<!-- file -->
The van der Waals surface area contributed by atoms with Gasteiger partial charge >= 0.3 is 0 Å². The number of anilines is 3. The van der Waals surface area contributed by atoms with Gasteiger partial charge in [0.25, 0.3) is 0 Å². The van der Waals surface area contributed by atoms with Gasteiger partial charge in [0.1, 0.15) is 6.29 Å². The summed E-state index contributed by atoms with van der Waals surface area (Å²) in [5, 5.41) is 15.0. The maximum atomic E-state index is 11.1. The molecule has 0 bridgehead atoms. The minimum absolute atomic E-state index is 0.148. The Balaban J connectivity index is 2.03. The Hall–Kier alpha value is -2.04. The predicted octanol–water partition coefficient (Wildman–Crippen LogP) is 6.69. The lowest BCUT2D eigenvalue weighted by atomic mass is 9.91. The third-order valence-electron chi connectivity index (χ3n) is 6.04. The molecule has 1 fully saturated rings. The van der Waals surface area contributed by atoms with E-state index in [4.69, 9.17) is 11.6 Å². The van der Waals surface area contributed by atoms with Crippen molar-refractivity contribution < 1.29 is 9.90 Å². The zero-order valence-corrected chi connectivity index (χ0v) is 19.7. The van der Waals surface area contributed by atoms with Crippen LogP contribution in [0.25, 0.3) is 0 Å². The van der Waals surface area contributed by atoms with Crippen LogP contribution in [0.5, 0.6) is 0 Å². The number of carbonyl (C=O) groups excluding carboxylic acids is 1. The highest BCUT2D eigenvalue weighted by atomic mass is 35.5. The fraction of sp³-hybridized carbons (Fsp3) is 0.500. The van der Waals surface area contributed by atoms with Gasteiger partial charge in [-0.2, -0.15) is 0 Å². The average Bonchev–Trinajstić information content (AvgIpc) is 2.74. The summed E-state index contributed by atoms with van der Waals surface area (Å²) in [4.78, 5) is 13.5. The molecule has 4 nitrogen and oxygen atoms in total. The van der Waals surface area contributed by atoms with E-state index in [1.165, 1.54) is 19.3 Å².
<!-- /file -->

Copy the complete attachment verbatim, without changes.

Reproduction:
The van der Waals surface area contributed by atoms with Gasteiger partial charge >= 0.3 is 0 Å². The number of anilines is 3. The van der Waals surface area contributed by atoms with Gasteiger partial charge in [0.25, 0.3) is 0 Å². The van der Waals surface area contributed by atoms with Gasteiger partial charge in [0.1, 0.15) is 6.29 Å². The summed E-state index contributed by atoms with van der Waals surface area (Å²) in [5, 5.41) is 15.0. The maximum atomic E-state index is 11.1. The molecule has 0 bridgehead atoms. The minimum absolute atomic E-state index is 0.148. The Balaban J connectivity index is 2.03. The Hall–Kier alpha value is -2.04. The predicted octanol–water partition coefficient (Wildman–Crippen LogP) is 6.69. The lowest BCUT2D eigenvalue weighted by atomic mass is 9.91. The third-order valence-electron chi connectivity index (χ3n) is 6.04. The molecule has 1 fully saturated rings. The van der Waals surface area contributed by atoms with E-state index in [4.69, 9.17) is 11.6 Å². The van der Waals surface area contributed by atoms with Crippen molar-refractivity contribution < 1.29 is 9.90 Å². The zero-order valence-corrected chi connectivity index (χ0v) is 19.7. The van der Waals surface area contributed by atoms with Crippen LogP contribution in [0.25, 0.3) is 0 Å². The van der Waals surface area contributed by atoms with Crippen LogP contribution in [0.5, 0.6) is 0 Å². The number of carbonyl (C=O) groups excluding carboxylic acids is 1. The highest BCUT2D eigenvalue weighted by atomic mass is 35.5. The fraction of sp³-hybridized carbons (Fsp3) is 0.500. The van der Waals surface area contributed by atoms with Gasteiger partial charge in [-0.2, -0.15) is 0 Å². The average Bonchev–Trinajstić information content (AvgIpc) is 2.74. The summed E-state index contributed by atoms with van der Waals surface area (Å²) in [4.78, 5) is 13.5. The molecule has 4 nitrogen and oxygen atoms in total. The van der Waals surface area contributed by atoms with E-state index in [1.165, 1.54) is 19.3 Å².